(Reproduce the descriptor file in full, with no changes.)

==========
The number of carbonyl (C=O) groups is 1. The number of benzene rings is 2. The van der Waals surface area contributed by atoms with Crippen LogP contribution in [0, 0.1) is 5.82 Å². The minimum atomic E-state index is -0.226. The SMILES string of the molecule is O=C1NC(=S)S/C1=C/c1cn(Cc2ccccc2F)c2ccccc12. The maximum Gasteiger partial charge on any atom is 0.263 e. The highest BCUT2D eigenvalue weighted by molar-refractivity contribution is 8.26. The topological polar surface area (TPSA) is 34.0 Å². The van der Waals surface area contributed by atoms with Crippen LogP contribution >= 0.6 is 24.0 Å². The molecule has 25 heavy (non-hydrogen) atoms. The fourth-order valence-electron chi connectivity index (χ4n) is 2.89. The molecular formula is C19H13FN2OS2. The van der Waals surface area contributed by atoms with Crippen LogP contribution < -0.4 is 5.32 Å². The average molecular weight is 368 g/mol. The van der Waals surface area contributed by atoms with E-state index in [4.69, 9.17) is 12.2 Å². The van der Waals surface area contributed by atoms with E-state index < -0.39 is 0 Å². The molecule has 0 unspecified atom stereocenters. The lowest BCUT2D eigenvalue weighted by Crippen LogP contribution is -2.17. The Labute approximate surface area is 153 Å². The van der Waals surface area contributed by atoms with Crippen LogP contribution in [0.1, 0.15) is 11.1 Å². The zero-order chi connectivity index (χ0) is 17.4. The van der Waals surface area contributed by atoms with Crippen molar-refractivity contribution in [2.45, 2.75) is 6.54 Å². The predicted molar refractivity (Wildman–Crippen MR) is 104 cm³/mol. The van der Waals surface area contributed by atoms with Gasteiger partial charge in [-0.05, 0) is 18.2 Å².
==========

The number of carbonyl (C=O) groups is 1. The number of benzene rings is 2. The van der Waals surface area contributed by atoms with Crippen LogP contribution in [0, 0.1) is 5.82 Å². The minimum atomic E-state index is -0.226. The SMILES string of the molecule is O=C1NC(=S)S/C1=C/c1cn(Cc2ccccc2F)c2ccccc12. The maximum Gasteiger partial charge on any atom is 0.263 e. The highest BCUT2D eigenvalue weighted by molar-refractivity contribution is 8.26. The topological polar surface area (TPSA) is 34.0 Å². The van der Waals surface area contributed by atoms with Crippen LogP contribution >= 0.6 is 24.0 Å². The molecule has 25 heavy (non-hydrogen) atoms. The fourth-order valence-electron chi connectivity index (χ4n) is 2.89. The molecular formula is C19H13FN2OS2. The van der Waals surface area contributed by atoms with Crippen LogP contribution < -0.4 is 5.32 Å². The average molecular weight is 368 g/mol. The van der Waals surface area contributed by atoms with E-state index in [4.69, 9.17) is 12.2 Å². The van der Waals surface area contributed by atoms with E-state index < -0.39 is 0 Å². The molecule has 0 unspecified atom stereocenters. The lowest BCUT2D eigenvalue weighted by Crippen LogP contribution is -2.17. The Labute approximate surface area is 153 Å². The van der Waals surface area contributed by atoms with Crippen LogP contribution in [0.1, 0.15) is 11.1 Å². The zero-order chi connectivity index (χ0) is 17.4. The van der Waals surface area contributed by atoms with Crippen molar-refractivity contribution in [2.45, 2.75) is 6.54 Å². The predicted molar refractivity (Wildman–Crippen MR) is 104 cm³/mol. The van der Waals surface area contributed by atoms with Gasteiger partial charge in [-0.05, 0) is 18.2 Å².